Copyright © 2012 SciRes. AID
Gastrointestinal Anthrax: A Case and Review of Literature
as having oropharyngeal anthrax and placed on a daily
treatment of intravenous 24 million units penisilin G (6 ×
4 million units) and 500 mg levofloxacin. Due to dispnea,
dexametason 8 mg i.v. and cold steam were added to
On the second day of hospitalization, oedema on the
neck and chest started to recover and ecchymosis deve-
loped in the same region (Figure 1(c)). Airway passage
was evaluated on a daily basis. Passage was observed to
be relieved in due course.
On the 4th day of treatment, general status of the
patient was good and passage improved considerably.
Repeat whole blood cell count results were as follows:
white blood cells 9200/mm3; hemoglobin 11.0 gr/dL, he-
matocrit 32.6%; platelet count 187.300/mm3; ESR 12
Observations of day 6 were significant recovery of the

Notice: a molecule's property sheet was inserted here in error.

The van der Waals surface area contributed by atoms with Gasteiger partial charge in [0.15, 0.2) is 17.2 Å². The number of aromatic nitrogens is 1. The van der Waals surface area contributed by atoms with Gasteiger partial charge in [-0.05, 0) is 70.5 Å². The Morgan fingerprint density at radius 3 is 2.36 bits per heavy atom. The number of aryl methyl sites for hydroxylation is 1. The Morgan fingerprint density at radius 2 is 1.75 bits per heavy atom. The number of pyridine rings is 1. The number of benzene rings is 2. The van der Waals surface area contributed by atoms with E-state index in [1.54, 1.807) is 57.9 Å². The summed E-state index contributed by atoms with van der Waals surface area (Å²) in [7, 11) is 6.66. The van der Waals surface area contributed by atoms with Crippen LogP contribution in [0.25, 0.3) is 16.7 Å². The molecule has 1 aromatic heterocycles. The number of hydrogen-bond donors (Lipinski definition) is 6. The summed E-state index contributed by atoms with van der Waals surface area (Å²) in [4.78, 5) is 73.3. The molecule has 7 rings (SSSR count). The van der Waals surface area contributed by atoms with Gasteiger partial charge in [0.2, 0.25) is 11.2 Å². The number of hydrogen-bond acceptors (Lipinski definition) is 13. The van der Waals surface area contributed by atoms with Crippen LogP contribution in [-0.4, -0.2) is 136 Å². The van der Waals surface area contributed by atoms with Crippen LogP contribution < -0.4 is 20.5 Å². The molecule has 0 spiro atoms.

abscess and improvement in respiration; the only symp-
tom observed was dysphagia (Figure 1(b)). Unfortuna-
tely, even though the patient was adviced not to touch the
abscess, her husband informed healthcare personnel that
she popped up the abscess with her finger. Upon interview
of the patient, she admitted that she popped up the
abscess with her finger and swallowed the draining fluid.
On the 8th day of treatment, the patient presented with
bloody defecation 4 times in a day; following findings
were observed at this stage: axillary temperature 37.0˚C,
heart rate 105 /min, arterial blood pressure 130/80 mmHg,
pallor of skin and sclera, abdominal distention, diminishing